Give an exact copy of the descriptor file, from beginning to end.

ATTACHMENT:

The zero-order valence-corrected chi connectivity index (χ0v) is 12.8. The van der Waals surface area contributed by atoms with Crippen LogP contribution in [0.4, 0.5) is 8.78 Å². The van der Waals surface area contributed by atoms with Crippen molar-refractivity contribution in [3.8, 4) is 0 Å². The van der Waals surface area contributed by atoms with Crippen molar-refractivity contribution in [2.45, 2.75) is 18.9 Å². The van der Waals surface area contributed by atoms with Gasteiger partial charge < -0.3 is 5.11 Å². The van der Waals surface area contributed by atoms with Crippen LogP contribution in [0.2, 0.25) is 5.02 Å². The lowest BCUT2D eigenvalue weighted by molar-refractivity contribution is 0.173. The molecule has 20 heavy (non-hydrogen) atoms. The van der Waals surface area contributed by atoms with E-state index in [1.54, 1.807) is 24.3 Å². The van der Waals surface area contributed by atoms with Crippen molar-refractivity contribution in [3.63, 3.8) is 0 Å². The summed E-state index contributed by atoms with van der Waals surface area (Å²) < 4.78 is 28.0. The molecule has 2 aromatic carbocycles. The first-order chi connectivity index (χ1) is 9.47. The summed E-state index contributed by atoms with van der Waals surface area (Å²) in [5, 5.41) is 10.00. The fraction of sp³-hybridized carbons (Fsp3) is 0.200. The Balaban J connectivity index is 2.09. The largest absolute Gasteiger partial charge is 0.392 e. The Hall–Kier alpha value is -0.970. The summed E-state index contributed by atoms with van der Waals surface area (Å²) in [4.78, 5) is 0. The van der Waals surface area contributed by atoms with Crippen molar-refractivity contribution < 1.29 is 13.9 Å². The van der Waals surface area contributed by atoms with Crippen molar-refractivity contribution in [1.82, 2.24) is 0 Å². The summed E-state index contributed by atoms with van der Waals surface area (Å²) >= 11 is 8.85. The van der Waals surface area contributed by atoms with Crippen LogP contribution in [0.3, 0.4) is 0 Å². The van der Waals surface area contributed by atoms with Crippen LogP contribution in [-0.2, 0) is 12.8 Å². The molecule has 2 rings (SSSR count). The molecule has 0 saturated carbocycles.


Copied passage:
The zero-order valence-corrected chi connectivity index (χ0v) is 12.8. The van der Waals surface area contributed by atoms with Crippen LogP contribution in [0.4, 0.5) is 8.78 Å². The van der Waals surface area contributed by atoms with Crippen molar-refractivity contribution in [3.8, 4) is 0 Å². The van der Waals surface area contributed by atoms with Crippen molar-refractivity contribution in [2.45, 2.75) is 18.9 Å². The van der Waals surface area contributed by atoms with Gasteiger partial charge < -0.3 is 5.11 Å². The van der Waals surface area contributed by atoms with Crippen LogP contribution in [0.2, 0.25) is 5.02 Å². The lowest BCUT2D eigenvalue weighted by molar-refractivity contribution is 0.173. The molecule has 20 heavy (non-hydrogen) atoms. The van der Waals surface area contributed by atoms with E-state index in [1.54, 1.807) is 24.3 Å². The van der Waals surface area contributed by atoms with Crippen molar-refractivity contribution in [3.63, 3.8) is 0 Å². The summed E-state index contributed by atoms with van der Waals surface area (Å²) < 4.78 is 28.0. The molecule has 2 aromatic carbocycles. The first-order chi connectivity index (χ1) is 9.47. The summed E-state index contributed by atoms with van der Waals surface area (Å²) in [5, 5.41) is 10.00. The fraction of sp³-hybridized carbons (Fsp3) is 0.200. The Balaban J connectivity index is 2.09. The largest absolute Gasteiger partial charge is 0.392 e. The Hall–Kier alpha value is -0.970. The summed E-state index contributed by atoms with van der Waals surface area (Å²) in [4.78, 5) is 0. The van der Waals surface area contributed by atoms with Crippen molar-refractivity contribution < 1.29 is 13.9 Å². The van der Waals surface area contributed by atoms with Crippen molar-refractivity contribution in [1.82, 2.24) is 0 Å². The summed E-state index contributed by atoms with van der Waals surface area (Å²) >= 11 is 8.85. The van der Waals surface area contributed by atoms with Crippen LogP contribution in [0.3, 0.4) is 0 Å². The van der Waals surface area contributed by atoms with Crippen LogP contribution in [-0.2, 0) is 12.8 Å². The molecule has 2 rings (SSSR count). The molecule has 0 saturated carbocycles.